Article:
Sustainable Domes - Geodesic Dome - Aquaponics Domes :: Home How To Build A Geodesic Dome: 268 Square Feet for $300 DIY Ready How To Build A Geodesic Dome: 268 Square Feet for $300 4.90/5 (98.00%) 10 votes How To Build A Geodesic Dome : Step by step instructions How To Build a 19′ 268 Square Foot Geodome What is a Geodesic Dome? Geodesic domes are one of the strongest, lightest structures you can build. These instructions will allow you to build a dome that is 19 ft wide x 9.5 ft high. Supplies Needed to Build a Geodesic Dome: 85 .5” x 10’ galvanized steel electrical conduit 100 2” x .25” bolts 100 .25” nuts 200 .25” washers 6 cans of spray paint in red, blue, green, yellow, purple, black Zipties Plastic sheeting Plastic clips Duct tape Tools needed to build a geodesic dome: Metal saw Drill Press or vice Socket set Optional ladder or sawhorses How to Build A Geodesic Dome: These are the bars we made and painted for our dome Supplies you will need to build your geodesic dome Before you begin, watch our video that shows you how we made the struts from electrical conduit: and our video that shows you how we made the dome: STEP 1.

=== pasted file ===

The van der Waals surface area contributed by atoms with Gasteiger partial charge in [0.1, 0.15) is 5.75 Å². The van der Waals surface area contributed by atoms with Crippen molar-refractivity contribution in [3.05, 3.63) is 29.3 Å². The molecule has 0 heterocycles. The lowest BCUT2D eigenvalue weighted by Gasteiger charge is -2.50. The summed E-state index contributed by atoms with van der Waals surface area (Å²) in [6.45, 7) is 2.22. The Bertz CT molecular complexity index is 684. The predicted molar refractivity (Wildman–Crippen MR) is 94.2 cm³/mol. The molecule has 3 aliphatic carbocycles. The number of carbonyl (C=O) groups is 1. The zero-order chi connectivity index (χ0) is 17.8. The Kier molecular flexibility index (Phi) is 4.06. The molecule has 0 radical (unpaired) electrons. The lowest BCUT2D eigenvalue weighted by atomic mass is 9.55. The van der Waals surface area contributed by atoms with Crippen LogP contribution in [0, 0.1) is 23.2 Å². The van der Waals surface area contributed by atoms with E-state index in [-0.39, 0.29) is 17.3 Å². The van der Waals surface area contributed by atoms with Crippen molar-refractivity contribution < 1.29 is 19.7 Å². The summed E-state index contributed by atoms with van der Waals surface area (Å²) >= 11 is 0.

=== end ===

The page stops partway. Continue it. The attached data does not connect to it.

Luis de Garrido Luis de Garrido Talavera (born 13 November 1967) is a Spanish architect. Luis de Garrido works with sustainable architecture in Spain. During recent years he has only accepted projects where very strict (chanta) ecological, health and environmental criteria are always respected. Biography Luis de Garrido studied architecture in the PUV Polytechnic University of Valencia where he graduated with a doctorate. During this time he taught a large range of subjects at the information technology faculty at the Polytechnic University of Valencia (UPV), the information technology faculty at the Polytechnic University of Catalonia (UPC), in the school of telecommunications. He has also worked as a visiting professor at the School of Architecture, Edinburgh, Scotland. Currently, Luis de Garrido directs an architectural firm en Valencia, Spain where is designs sustainable architecture. External links Webpage for ANAVIF in Spanish